Ultimate Judgement: It's probably unfair to stack these two wines against each other. They have distinctly different styles and as one who prefers wines that are more elegant than powerful, I am naturally inclined to prefer the Mersault. Although both are Chardonnays, it's comparing apples to oranges (or papaya). I should have tasted the Landmark next to the Macrostie for a better comparison (which I enjoyed much more, but that could be due to not having a quality Mersault to compare against). In order to do this right, I have to do a better job of eradicating my preconceived ideas about Chardonnay. California Chardonnay, particularly the style of Landmark, is not Burgundian Chardonnay and should be viewed on its own merits. It needs to be looked at through the lens of what it's trying to be, and on that score, I think it is a good reflection of the showy, flamboyant Chards that many seem to like. Whether I learn to enjoy this style is another story. While the Landmark certainly hasn't pushed me any further, the Macrostie actually did.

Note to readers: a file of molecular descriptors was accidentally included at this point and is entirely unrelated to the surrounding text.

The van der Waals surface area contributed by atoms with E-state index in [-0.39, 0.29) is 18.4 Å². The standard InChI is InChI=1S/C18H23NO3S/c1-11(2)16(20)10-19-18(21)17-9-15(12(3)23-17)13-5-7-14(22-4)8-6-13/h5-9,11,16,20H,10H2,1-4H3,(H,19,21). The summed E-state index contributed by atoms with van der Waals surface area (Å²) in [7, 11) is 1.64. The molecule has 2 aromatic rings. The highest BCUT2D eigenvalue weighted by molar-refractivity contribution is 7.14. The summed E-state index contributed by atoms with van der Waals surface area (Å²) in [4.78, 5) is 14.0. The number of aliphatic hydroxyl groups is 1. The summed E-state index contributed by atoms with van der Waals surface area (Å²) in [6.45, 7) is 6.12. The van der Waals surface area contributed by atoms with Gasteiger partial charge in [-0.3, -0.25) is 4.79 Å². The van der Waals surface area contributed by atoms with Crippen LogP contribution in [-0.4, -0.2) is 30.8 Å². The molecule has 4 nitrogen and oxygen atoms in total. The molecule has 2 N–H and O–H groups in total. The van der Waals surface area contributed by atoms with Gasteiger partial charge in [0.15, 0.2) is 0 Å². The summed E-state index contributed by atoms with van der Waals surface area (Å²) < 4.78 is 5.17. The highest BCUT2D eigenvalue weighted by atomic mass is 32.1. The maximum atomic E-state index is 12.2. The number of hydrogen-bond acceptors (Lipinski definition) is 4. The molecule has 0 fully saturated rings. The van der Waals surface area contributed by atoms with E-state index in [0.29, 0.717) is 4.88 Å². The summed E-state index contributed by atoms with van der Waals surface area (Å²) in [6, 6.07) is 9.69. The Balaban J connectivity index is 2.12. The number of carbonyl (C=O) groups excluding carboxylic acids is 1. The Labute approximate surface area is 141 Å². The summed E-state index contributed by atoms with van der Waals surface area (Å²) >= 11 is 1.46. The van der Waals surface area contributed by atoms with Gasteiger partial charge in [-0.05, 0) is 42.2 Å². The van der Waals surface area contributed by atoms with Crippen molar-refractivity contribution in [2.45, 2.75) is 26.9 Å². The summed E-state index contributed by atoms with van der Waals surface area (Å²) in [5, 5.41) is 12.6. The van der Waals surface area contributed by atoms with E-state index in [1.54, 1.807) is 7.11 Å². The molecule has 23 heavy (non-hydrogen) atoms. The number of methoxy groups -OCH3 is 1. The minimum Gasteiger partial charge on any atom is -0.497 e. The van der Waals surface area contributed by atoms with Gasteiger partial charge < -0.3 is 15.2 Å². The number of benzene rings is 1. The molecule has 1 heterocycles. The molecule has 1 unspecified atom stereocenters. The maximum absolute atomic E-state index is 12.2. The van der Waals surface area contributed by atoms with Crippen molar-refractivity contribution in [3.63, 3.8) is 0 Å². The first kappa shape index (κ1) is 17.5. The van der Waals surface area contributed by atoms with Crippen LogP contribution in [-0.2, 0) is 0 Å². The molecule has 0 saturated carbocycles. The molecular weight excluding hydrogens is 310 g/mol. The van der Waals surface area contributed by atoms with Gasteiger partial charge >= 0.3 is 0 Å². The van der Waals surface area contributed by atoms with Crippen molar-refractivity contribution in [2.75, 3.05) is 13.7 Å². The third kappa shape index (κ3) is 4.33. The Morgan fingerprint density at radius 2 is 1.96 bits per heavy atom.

MacCrostie Chardonnay 2007

For the first wine I tasted in my attempts to gain a better appreciation of California Chardonnay, I turned to a Macrostie 2007 from Carneros. I bought a 375 ml version (in fact, the main reason I picked it is because it was available in 375 at my local wine shop), intending to taste against a variety of style, but got a bit greedy and tasted it on its own. No matter, as it provides a good launching point to California Chard.